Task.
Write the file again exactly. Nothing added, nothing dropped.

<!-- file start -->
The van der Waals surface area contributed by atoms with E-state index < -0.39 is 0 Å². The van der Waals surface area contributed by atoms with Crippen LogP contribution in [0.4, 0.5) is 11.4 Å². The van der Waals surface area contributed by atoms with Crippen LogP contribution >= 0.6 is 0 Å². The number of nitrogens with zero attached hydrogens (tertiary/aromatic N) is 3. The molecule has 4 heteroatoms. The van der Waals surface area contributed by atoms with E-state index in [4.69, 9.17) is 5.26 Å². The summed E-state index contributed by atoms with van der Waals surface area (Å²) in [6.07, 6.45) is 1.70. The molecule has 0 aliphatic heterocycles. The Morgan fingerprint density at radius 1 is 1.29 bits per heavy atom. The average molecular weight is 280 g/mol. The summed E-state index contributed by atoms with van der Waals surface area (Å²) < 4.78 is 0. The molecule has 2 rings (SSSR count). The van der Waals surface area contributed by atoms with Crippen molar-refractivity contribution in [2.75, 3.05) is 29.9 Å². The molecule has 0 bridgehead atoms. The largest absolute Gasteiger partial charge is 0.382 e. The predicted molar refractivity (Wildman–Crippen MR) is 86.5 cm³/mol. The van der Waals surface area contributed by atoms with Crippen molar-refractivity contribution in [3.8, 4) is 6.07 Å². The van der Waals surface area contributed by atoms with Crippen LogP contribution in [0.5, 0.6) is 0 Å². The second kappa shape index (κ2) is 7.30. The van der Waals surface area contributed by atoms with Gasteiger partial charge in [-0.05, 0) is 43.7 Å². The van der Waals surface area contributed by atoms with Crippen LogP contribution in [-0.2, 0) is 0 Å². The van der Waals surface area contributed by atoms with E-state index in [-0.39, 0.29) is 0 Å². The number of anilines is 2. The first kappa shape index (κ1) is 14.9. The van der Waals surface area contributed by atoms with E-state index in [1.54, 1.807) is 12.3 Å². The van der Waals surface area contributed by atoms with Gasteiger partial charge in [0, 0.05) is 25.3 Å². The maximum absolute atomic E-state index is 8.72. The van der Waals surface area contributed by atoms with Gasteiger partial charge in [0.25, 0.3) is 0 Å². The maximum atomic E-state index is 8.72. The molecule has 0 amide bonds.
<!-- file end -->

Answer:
The van der Waals surface area contributed by atoms with E-state index < -0.39 is 0 Å². The van der Waals surface area contributed by atoms with Crippen LogP contribution in [0.4, 0.5) is 11.4 Å². The van der Waals surface area contributed by atoms with Crippen LogP contribution >= 0.6 is 0 Å². The number of nitrogens with zero attached hydrogens (tertiary/aromatic N) is 3. The molecule has 4 heteroatoms. The van der Waals surface area contributed by atoms with E-state index in [4.69, 9.17) is 5.26 Å². The summed E-state index contributed by atoms with van der Waals surface area (Å²) in [6.07, 6.45) is 1.70. The molecule has 0 aliphatic heterocycles. The Morgan fingerprint density at radius 1 is 1.29 bits per heavy atom. The average molecular weight is 280 g/mol. The summed E-state index contributed by atoms with van der Waals surface area (Å²) < 4.78 is 0. The molecule has 2 rings (SSSR count). The van der Waals surface area contributed by atoms with Crippen molar-refractivity contribution in [2.75, 3.05) is 29.9 Å². The molecule has 0 bridgehead atoms. The largest absolute Gasteiger partial charge is 0.382 e. The predicted molar refractivity (Wildman–Crippen MR) is 86.5 cm³/mol. The van der Waals surface area contributed by atoms with Crippen molar-refractivity contribution in [3.8, 4) is 6.07 Å². The van der Waals surface area contributed by atoms with Crippen LogP contribution in [0.5, 0.6) is 0 Å². The second kappa shape index (κ2) is 7.30. The van der Waals surface area contributed by atoms with Gasteiger partial charge in [-0.05, 0) is 43.7 Å². The van der Waals surface area contributed by atoms with Crippen LogP contribution in [-0.2, 0) is 0 Å². The van der Waals surface area contributed by atoms with E-state index in [-0.39, 0.29) is 0 Å². The number of anilines is 2. The first kappa shape index (κ1) is 14.9. The van der Waals surface area contributed by atoms with E-state index in [1.54, 1.807) is 12.3 Å². The van der Waals surface area contributed by atoms with Gasteiger partial charge in [0, 0.05) is 25.3 Å². The maximum absolute atomic E-state index is 8.72. The van der Waals surface area contributed by atoms with Gasteiger partial charge in [0.25, 0.3) is 0 Å². The maximum atomic E-state index is 8.72. The molecule has 0 amide bonds.